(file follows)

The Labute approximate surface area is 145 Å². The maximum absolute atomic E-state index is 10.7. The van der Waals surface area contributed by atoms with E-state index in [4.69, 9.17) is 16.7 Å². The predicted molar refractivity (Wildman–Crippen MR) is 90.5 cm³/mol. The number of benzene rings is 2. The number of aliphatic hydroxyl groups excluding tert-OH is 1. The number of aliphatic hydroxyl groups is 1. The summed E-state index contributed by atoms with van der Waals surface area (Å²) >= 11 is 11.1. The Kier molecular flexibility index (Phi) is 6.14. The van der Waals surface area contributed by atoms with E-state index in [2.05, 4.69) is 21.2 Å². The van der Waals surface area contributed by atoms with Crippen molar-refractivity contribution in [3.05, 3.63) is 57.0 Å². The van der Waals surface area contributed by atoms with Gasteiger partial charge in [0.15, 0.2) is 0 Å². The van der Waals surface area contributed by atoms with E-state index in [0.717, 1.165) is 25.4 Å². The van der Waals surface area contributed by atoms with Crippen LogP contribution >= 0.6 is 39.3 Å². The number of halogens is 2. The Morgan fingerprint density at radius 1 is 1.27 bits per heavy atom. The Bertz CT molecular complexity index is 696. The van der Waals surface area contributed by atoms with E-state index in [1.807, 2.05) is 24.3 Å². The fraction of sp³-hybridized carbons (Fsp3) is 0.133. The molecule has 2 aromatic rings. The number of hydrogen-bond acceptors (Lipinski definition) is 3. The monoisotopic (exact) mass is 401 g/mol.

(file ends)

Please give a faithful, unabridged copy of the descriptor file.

The Labute approximate surface area is 145 Å². The maximum absolute atomic E-state index is 10.7. The van der Waals surface area contributed by atoms with E-state index in [4.69, 9.17) is 16.7 Å². The predicted molar refractivity (Wildman–Crippen MR) is 90.5 cm³/mol. The number of benzene rings is 2. The number of aliphatic hydroxyl groups excluding tert-OH is 1. The number of aliphatic hydroxyl groups is 1. The summed E-state index contributed by atoms with van der Waals surface area (Å²) >= 11 is 11.1. The Kier molecular flexibility index (Phi) is 6.14. The van der Waals surface area contributed by atoms with E-state index in [2.05, 4.69) is 21.2 Å². The van der Waals surface area contributed by atoms with Crippen molar-refractivity contribution in [3.05, 3.63) is 57.0 Å². The van der Waals surface area contributed by atoms with Gasteiger partial charge in [0.15, 0.2) is 0 Å². The van der Waals surface area contributed by atoms with E-state index in [0.717, 1.165) is 25.4 Å². The van der Waals surface area contributed by atoms with Crippen LogP contribution >= 0.6 is 39.3 Å². The number of halogens is 2. The Morgan fingerprint density at radius 1 is 1.27 bits per heavy atom. The Bertz CT molecular complexity index is 696. The van der Waals surface area contributed by atoms with E-state index in [1.807, 2.05) is 24.3 Å². The fraction of sp³-hybridized carbons (Fsp3) is 0.133. The molecule has 2 aromatic rings. The number of hydrogen-bond acceptors (Lipinski definition) is 3. The monoisotopic (exact) mass is 401 g/mol.